Mr. Dismore: I have listened closely to the cogent arguments put forward by my hon. Friends the Minister and the Member for Stalybridge and Hyde (Mr. Pendry) and I beg to ask leave to withdraw the amendment.
Mr. Deputy Speaker: The amendment stands in the names of three Members, and as the hon. Gentleman's is the first, and as he is the promoter of the Bill, I did him the courtesy of calling him. However, I now call the hon. Member for Halesowen and Rowley Regis instead.
This is a small but practical amendment, and it is close to the hearts of many carers. The amendment has two purposes. First, it would ensure consistency with the Carers (Recognition and Services) Act 1995. Secondly, it would narrow the definition of a carer.
Clause 1(3) is similar to the provision in the 1995 Act in that it ensures that only informal carers will have access to the rights in the Bill. Specifically, the Act states that anyone who undertakes care as part of their employment or as a volunteer cannot access those rights. The current drafting of the Bill differs in one respect from the previous Act in that it uses the word "carer" in the first line of the subsection rather than the term "individual". The first purpose of the amendment, therefore, is to ensure that the Bill is consistent with the carers Act by changing the word "carer" to the word "individual" in line 17.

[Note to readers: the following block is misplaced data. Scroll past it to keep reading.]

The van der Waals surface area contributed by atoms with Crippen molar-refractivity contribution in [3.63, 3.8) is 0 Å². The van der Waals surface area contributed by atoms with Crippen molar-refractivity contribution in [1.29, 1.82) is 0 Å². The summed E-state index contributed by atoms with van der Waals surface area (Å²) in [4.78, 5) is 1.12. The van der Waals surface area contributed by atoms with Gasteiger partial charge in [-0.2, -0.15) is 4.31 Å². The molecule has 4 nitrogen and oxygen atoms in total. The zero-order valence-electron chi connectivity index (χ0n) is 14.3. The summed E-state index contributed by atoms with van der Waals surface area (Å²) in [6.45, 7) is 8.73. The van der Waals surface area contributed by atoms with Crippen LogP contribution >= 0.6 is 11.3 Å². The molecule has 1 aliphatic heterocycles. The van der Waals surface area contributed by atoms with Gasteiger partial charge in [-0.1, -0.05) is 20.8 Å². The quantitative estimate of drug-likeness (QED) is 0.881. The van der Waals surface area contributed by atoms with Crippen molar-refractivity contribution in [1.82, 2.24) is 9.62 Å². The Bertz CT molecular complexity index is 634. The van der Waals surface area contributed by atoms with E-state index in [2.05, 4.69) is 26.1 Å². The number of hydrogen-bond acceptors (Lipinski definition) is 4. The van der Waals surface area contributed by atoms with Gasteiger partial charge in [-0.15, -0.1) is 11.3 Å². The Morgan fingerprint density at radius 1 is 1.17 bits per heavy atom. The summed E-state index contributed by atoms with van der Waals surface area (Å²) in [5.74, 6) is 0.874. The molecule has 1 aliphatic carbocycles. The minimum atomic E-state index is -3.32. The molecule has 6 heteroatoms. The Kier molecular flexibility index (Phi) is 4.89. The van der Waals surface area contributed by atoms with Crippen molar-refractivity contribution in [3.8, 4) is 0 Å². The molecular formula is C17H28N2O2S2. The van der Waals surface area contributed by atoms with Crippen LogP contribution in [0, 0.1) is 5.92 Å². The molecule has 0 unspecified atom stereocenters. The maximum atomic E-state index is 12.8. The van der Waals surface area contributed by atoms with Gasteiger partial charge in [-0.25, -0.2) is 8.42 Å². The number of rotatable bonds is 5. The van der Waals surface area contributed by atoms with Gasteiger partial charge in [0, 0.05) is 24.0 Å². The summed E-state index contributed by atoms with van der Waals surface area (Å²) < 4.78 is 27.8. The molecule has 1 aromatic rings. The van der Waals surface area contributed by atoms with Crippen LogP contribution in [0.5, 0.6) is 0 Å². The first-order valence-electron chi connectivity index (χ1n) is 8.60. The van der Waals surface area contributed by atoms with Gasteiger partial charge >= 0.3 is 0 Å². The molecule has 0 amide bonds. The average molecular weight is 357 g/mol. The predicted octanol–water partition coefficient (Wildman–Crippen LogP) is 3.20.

The amendment's second purpose is to ensure consistency of definition. Using the word "carer" automatically suggests that the two groups not entitled to the provisions under the Bill could be considered to be carers in other circumstances. The two groups are people who are employed as care assistants and those who provide care as volunteers.
This is a relatively minor amendment, but it is very important philosophically. No legislation other than the 1995 Act refers to a "carer". The National Health Service and Community Care Act 1990 refers to private carers, and the Disabled Persons (Services, Consultation and Representation) Act 1986 refers to carers by describing the activities that they perform. The Care Standards Bill, which is concerned with regulating care assistants, does not use the term "carer" to mean people who are employed. Instead, it uses the term "social care worker".